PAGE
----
Novak Djokovic surged past Joao Sousa and into the third round of the French Open.
The defending champion looked in total control against a consistent player who has taken Andy Murray to four sets in their last two Grand Slam meetings.
But Djokovic had never dropped more than four games in a set to the Portuguese world No 59 and he continued that run with a 6-1, 6-3, 6-4 victory in which he broke his opponent's serve twice in each set.
It was his victory here at Roland Garros last year that completed a lifetime ambition of completing the career grand slam. Since reaching those heady heights his form has slumped but, with Andre Agassi in his corner, the 30-year-old is approaching the form that delivered a 12th major here in Paris last year.
His backhand looks in good condition - and he is now working with perhaps the only man on earth who is qualified to tell him how to hit that two hander - but there are still things to work on.
The forehand does still not look quite right, with 12 unforced and 26 forced errors coming on that side. After one such miss in the third set he flung his racket on to the clay. Queue hostile whistling from the Suzanne Lenglen crowd.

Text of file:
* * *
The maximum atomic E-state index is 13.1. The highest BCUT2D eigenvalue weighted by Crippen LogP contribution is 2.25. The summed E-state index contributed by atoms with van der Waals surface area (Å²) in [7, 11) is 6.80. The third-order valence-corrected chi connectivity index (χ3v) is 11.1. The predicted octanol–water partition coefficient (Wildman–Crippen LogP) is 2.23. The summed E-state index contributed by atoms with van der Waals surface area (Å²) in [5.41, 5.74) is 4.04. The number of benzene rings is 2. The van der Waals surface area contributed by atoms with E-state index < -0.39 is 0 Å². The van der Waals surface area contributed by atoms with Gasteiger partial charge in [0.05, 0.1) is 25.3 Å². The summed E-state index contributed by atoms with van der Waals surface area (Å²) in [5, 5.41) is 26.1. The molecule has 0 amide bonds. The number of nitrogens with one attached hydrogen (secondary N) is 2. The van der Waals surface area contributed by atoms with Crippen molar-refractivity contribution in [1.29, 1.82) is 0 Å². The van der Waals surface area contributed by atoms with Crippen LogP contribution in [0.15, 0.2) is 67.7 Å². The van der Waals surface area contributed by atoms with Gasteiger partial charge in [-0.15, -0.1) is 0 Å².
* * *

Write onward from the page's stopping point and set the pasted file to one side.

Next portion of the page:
Still, he breezed through the first two sets. Sousa, while he is the type who could have punished Djokovic on an off day, does not have the weapons to break through his fully functioning defences.
The third set was less straightforward but, frustratingly for Sousa, despite winning his fair share of the rallies and carving out three break points, he was unable to puncture the Djokovic serve.
The 28-year-old's big moment came at 3-2 up, with an advantage on the Djokovic serve, but he netted a simple backhand and the world No 2 held.
As so often happens after a missed opportunity, Sousa immediately slipped up on his own serve, with a double fault and a dreadful missed volley allowed the Serb to break.
Two more break opportunities followed for the Portuguese in the next game, but again Djokovic stood firm.
And with that Sousa's race was run, and Djokovic moves on to face Argentina’s Diego Schwartzman - another canny clay court operator - in the third round.